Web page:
Although it is America’s second smallest capital city, and has been for the better part of its 120+ years as capital, Pierre is not a compact place. Its development has been marked by divisions since its origins as a steamboat landing for Fort Pierre across the Missouri River.
Pierre Chouteau, manager of the Western Department of John Jacob Astor’s American Fur Company, built one of many outposts along the river in 1832. It was roughly half way between headquarters in St. Louis and the far reaches of the trappers in Montana. Fort Pierre evolved into a bustling stopping off point for travelers leaving the Missouri River steamboats and jumping onto the wagon road to the Black Hills, where gold was discovered in 1877. In 1880 the Chicago and North Western Railroad ran its tracks up to the undeveloped Pierre and Fort Pierre quickly drained of population.
For the first years of the 1880s Pierre was a boomtown, or more specifically East Pierre was a boomtown as it jostled with West Pierre as the town hub. After 1884 West Pierre emerged as the heart of the business district but meanwhile owners of the land “on the hill” battled the owners of land “on the flat” in West Pierre.
While this bickering was on-going inside Pierre all the residents had to unite in the skirmish to retain the capital after the town was so elected when Dakota Territory was split into two new states in 1889. Other towns coveted the prize and Pierre had to endure two more statewide referendums before it couldrest comfortably as the permanent state capital. To settle the matter once and for all a handsome statehouse was erected on a ledge on the bluff above the Missouri River and that is where we will begin our walking tour...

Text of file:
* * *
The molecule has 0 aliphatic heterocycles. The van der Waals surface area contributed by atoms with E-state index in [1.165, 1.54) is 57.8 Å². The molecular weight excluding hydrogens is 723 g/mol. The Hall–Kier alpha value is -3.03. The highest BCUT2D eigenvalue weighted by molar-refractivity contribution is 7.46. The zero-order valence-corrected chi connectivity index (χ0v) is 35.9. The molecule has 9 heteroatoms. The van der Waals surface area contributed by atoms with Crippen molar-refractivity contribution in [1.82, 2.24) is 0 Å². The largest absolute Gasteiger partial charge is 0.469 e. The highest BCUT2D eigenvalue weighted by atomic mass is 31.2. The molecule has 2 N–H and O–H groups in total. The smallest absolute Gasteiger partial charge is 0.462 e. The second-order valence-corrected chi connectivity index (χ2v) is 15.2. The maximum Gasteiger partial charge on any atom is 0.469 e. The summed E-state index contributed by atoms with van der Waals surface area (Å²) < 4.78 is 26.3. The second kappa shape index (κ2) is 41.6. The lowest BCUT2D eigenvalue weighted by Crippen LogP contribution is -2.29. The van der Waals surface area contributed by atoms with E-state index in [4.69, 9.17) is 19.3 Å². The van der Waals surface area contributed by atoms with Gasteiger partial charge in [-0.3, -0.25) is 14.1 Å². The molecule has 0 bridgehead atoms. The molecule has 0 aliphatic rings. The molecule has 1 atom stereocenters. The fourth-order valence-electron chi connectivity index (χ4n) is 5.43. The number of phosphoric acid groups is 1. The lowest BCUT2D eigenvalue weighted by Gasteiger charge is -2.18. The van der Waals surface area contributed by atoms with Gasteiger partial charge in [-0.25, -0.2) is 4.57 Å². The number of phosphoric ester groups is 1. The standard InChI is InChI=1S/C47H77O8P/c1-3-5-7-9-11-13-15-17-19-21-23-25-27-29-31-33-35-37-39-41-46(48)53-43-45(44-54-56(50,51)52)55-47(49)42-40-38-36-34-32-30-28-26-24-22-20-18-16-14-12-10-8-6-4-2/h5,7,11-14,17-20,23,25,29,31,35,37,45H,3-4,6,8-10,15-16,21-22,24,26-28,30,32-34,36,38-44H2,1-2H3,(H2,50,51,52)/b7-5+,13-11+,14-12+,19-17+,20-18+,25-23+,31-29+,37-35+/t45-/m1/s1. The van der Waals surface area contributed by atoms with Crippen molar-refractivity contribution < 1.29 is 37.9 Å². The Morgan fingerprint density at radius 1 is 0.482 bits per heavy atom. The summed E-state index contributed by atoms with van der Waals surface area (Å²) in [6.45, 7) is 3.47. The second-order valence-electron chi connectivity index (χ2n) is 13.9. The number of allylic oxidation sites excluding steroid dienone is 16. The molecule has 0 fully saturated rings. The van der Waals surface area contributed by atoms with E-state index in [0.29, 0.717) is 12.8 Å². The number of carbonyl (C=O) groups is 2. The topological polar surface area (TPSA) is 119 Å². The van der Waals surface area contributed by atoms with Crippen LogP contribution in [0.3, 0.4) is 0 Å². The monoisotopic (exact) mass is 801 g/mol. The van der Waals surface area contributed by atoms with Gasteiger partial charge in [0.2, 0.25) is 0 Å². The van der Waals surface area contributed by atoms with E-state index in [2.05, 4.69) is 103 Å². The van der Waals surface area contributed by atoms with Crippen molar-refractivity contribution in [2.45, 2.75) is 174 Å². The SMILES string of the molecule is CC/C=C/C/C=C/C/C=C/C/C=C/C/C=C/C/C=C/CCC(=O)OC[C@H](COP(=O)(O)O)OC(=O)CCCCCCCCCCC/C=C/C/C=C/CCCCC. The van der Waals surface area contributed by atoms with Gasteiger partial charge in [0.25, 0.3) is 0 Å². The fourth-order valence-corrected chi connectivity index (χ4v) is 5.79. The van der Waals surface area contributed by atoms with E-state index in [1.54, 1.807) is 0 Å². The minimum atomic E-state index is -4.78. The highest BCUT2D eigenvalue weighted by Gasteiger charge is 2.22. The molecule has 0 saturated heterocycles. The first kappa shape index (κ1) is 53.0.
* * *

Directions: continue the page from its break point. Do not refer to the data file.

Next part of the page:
South Dakota State Capitol
500 East Capitol Avenue
After South Dakota became a state in 1890 Pierre, the temporary capital, duked it out for 15 years with Mitchell to be the permanent seat of government. After surviving three elections, legislators finally decided a permanent capitol building would end the grumbling and wrangling. To save some coin and get things moving, the State approached C.E. Bell and M.S. Detwiler, Minneapolis architects, and asked to use their plans for the new Montana statehouse. The Minneapolis men were brought on to oversee the construction, which was finished in 1910. Officials had hoped to get the job done for $500,000 but costs soared as soon as it was decided the builders did not have to restrict themselves to South Dakota materials. Granite came from Minnesota, jasper from Sioux Falls and top-quality Bedford limestone arrived from Indiana. In the end the tab for South Dakota’s finest Renaissance Revival building came in at about $1 million. Capitol Lake, fed with warm artesian well water, was added on the east grounds in 1913; the Flaming Fountain Memorial on its shores burns with a continuous flow of natural gas.
WITH YOUR BACK TO THE CAPITOL, WALK ACROSS CAPITOL AVENUE.
Soldiers & Sailors World War Memorial
425 East Capitol Avenue
Architects Wilford F. Blatherwick and John C. Hugill of Sioux Falls won the commission in 1930 to build this honorarium to South Dakota soldiers and sailors who lost their lives in the first World War. It was also designed to house the State Historical Society. The Neoclassical composition is dominated by a projecting portico of six full-height Ionic columns. Sandstone hauled from Hot Springs was used throughout in the construction. The Chicago and North Western Railroad Company donated the land that kickstarted the project which had been planned back in 1919, shortly after the war ended.
FACING THE CAPITOL BUILDING, TURN LEFT AND HEAD WEST ON CAPITOL AVENUE (THE CAPITOL WILL BE ON YOUR RIGHT).
St. Charles Hotel
207 East Capitol Avenue
Charles Hyde intended the St. Charles Hotel as the type of guest house where power brokers, money men and celebrities would sign the register. The St. Charles opened in 1911 and served as the home for many South Dakota governors until a governor’s mansion was built in the 1940s. The Neoclassical motif was executed in yellow brick trimmed with glazed terra cotta. The five-story building has begun its second century as mixed commercial and residential space.
Hughes County Courthouse
104 East Capitol Avenue
This is the second house of justice for Hughes County, finished in 1935 to replace the outdated 1883 original. It was one of four South Dakota courthouses designed by Sioux Falls architects George C. Hugill and Wilfred F. Blatherwick. They tapped the Art Deco style, the stripped down classicism favored by the government during the Great Depression. The four-story building is dressed in cut South Dakota stone and trimmed in sandstone quarried in Hot Springs.
Charles L. Hyde Block/Pierre Street Block